Throughout the 1980s and '90s, Gans continued to publish and lecture on a wide variety of topics including ethnicity, television, urban design, suburbia, and labor. He served as president of the American Sociological Association in 1988. An obsessive newspaper reader, he fired off a steady stream of letters to the editor and maintained regular correspondence with a number of prominent reporters and columnists. His books reprised, updated, and expanded on key themes of his earlier work. Middle American Individualism: Political Participation and Liberal Democracy, published in 1988, issued a defense of the working- and middle-class Americans often derided by elites as apathetic, unthinking, or uncultured. Gans portrayed their individualism in Tocquevillian terms, as the reservoir of America's democratic values, and argued that the political system ought to seek ways of better serving such individuals. The War Against the Poor (1995) issued a pointed critique of the labeling, categorization, and marginalization of the so-called "underclass" while calling for greater job creation and income-maintenance programs for the poor. Two essay collections, People, Plans, and Policies (1992) and Making Sense of America (1999) also appeared.

Gans has said that his life's work amounts to an immigrant's quest to understand America. That quest continues into his eighties, as books including Democracy and the News (2003) and Imagining America in 2033 (2009) attest. Now a professor emeritus, he remains a strong advocate of public sociology, encouraging students and professionals alike to take a multidisciplinary approach and tie their work to policy considerations.

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Series I: Writings, 1947-2004

This series contains materials related to books, book-length studies, articles, planning documents, and other writings authored by Gans during close to six decades of work. Together, these files comprise more than half the collection. The basic organizational scheme of these materials was established by Gans, although many files were rearranged in alphabetical order during processing. Subject and correspondence files related to a given book or article were grouped with the relevant title.


Subseries I.1: Books, 1953-2003

Gans wrote nine books:The Urban Villagers: Group and Class in the Life of Italian-Americans(1962),The Levittowners: Ways of Life and Politics in a New Suburban Community(1967),People and Plans: Essays on Urban Problems and Solutions(1968),More Equality(1973),Popular Culture and High Culture: An Analysis and Evaluation of Taste(1974),Deciding What's News: A Study of CBS Evening News, NBC Nightly News, Newsweek, and Time(1979),Middle American Individualism: The Future of Liberal Democracy(1988),The War Against the Poor: The Underclass and Antipoverty Policy(1995), andDemocracy and the News(2003). Correspondence, research notes, grant applications, drafts, manuscripts, and book reviews related to each book are contained within this subseries.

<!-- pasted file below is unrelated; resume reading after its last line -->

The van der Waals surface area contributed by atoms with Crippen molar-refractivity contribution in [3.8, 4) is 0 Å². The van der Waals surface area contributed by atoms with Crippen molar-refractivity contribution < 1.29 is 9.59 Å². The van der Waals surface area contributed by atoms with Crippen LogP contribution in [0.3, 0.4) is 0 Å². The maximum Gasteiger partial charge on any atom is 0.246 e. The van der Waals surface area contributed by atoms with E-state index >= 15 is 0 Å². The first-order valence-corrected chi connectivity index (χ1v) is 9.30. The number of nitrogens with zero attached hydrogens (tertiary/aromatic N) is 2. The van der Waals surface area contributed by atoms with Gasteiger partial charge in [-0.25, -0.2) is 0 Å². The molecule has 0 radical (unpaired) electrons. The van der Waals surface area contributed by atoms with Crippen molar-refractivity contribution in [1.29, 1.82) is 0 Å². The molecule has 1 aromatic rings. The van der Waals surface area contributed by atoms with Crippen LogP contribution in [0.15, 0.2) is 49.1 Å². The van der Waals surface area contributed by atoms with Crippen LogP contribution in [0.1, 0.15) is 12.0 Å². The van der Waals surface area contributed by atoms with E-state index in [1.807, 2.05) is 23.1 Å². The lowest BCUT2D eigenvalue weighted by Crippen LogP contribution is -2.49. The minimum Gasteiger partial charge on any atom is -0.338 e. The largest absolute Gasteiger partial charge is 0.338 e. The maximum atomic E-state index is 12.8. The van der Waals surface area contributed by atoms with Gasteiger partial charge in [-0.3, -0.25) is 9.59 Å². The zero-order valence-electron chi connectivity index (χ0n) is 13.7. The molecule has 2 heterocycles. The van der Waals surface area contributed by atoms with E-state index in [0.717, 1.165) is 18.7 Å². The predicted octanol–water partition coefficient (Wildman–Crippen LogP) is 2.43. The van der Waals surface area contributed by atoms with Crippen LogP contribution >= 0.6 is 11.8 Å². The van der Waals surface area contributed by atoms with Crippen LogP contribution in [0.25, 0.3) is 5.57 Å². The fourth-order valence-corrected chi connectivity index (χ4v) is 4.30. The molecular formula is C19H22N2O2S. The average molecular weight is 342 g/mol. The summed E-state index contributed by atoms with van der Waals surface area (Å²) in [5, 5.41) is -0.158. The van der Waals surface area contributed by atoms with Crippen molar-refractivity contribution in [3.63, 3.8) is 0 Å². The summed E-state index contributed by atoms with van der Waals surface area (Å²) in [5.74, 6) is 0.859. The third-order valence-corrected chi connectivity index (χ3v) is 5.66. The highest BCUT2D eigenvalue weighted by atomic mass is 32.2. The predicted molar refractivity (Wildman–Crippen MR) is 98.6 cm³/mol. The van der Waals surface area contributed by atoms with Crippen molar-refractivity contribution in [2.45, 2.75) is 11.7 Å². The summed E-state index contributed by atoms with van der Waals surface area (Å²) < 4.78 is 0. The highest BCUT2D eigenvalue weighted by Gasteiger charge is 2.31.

The files relating toThe Urban Villagers, The Levittowners,andDeciding What's Newsprovide a vivid portrait of how Gans planned and carried out his sociological fieldwork. The files also offer considerable insight into his writing process and efforts to gain funding and support for his research. Five boxes of materials related to his research in Boston forThe Urban Villagersinclude heavily annotated drafts and a diary he kept while living as a participant-observer in the West End neighborhood. Of particular note among the correspondence files are letters written to Gans by a West End family immediately before and after being forced from their home, as well as two letters from Jane Jacobs, dated 1959, on the subject of urban renewal. Files pertaining toThe Levittownersinclude two-dozen folders of questionnaires filled out by Levittown residents at Gans's request; a daily diary detailing Gans's observations and musings on Levittown life; three folders of grant applications; and an annotated version of the 1300-page manuscript that eventually led to the much shorter book. Files related toDeciding What's Newsinclude a series of 1963 interviews carried out in the wake of the JFK assassination with notable journalists and media executives including David Brinkley, Chet Huntley, and the president of NBC, Robert Kintner; field notes from time spent in the CBS, NBC,NewsweekandTimenewsrooms in the late 1960s and early 1970s; correspondence soliciting funds and support; and opinion pieces and editorials flowing from the project.

In addition, Gans preserved hundreds of reviews about his books, as well as letters he exchanged with particularly critical or laudatory reviewers. Drafts or typescripts of most of his books up toDemocracy and the Newsare also contained here.


The Urban Villagers: Group and Class in the Life of Italian-Americans, 1962


Correspondence



Box 1 Folder 1 Caruso, Joseph, 1958-1987


Box 1 Folder 2 General, with Clippings, 1955-1961


Box 1 Folder 3 Granovetter, Mark, 1974


Box 1 Folder 4 Jacobs, Jane, 1958


Box 1 Folder 5 Lopreato, Joseph, 1970-1971


Box 1 Folder 6 Post-Publication, 1962-1967


Box 1 Folder 7 Regarding Publication, 1960-1962


Box 1 Folder 8 Regarding West End, 1958-1959


Box 1 Folder 9 Research, 1958-1959


Box 1 Folder 10 Steiner, Richard, 1958


Box 1 Folder 11 Topalov, Christian, 1999-2003


Box 1 Folder 12 West Enders, 1958-1963


Box 1 Folder 13 Drafts, late, 1950s


Box 1 Folder 14 Draft Manuscript, 1959 (1 of 2 Folders), 1959



Box 2 Folder 1 Draft Manuscript, 1959 (2 of 2 Folders), 1959